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Can Dark Matter Particles Be Detected Directly by Using a Xenon-based Detector?


Lindner,  Manfred
Division Prof. Dr. Manfred Lindner, MPI for Nuclear Physics, Max Planck Society;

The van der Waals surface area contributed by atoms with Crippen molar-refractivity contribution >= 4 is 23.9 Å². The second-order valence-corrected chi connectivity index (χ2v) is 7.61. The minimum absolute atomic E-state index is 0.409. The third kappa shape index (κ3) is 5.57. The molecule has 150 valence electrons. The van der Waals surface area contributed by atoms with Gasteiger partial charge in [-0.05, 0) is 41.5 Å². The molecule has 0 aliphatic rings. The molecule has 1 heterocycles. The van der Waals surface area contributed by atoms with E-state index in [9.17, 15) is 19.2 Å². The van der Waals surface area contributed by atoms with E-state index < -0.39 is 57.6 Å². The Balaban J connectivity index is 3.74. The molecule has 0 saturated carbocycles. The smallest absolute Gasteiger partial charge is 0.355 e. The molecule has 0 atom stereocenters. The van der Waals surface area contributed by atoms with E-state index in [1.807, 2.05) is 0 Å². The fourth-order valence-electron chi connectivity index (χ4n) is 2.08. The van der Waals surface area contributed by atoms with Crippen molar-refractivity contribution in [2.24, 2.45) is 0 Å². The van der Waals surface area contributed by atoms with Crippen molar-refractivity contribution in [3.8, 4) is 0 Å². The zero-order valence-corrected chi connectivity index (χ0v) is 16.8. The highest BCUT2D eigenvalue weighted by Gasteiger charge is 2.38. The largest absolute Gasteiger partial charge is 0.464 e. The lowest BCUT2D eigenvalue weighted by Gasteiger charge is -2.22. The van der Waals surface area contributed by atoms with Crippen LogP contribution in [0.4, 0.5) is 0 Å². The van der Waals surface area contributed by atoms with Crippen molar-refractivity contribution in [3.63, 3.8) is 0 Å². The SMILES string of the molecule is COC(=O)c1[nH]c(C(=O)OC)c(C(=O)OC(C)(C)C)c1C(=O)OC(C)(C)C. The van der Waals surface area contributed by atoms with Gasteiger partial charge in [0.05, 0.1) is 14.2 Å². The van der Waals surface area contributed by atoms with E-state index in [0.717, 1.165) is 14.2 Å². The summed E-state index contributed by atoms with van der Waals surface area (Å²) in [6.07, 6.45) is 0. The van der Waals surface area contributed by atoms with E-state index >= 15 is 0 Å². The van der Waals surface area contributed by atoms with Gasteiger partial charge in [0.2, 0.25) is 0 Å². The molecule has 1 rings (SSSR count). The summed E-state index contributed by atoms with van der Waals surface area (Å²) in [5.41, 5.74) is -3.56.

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Theoretical models suggest that a large part of our universe is made up of dark matter - this has not yet been directly observed but the existence of dark matter is inferred from its gravitational effects such as the rotation of galaxies. Currently researchers work on directly detecting these particles instead of just predicting them theoretically. In this video MANFRED LINDNER describes the detector used by the team of the XENON Dark Matter Project: Essentially, it is a vessel filled with liquefied xenon and equipped with highly sensitive light sensors. When a particle enters the detector, it will generate light pulses which enable the researchers to pinpoint the exact location of the interaction as well as the type of particle. The high sensitivity of the instrument requires that extreme care is taken to eliminate any background signals.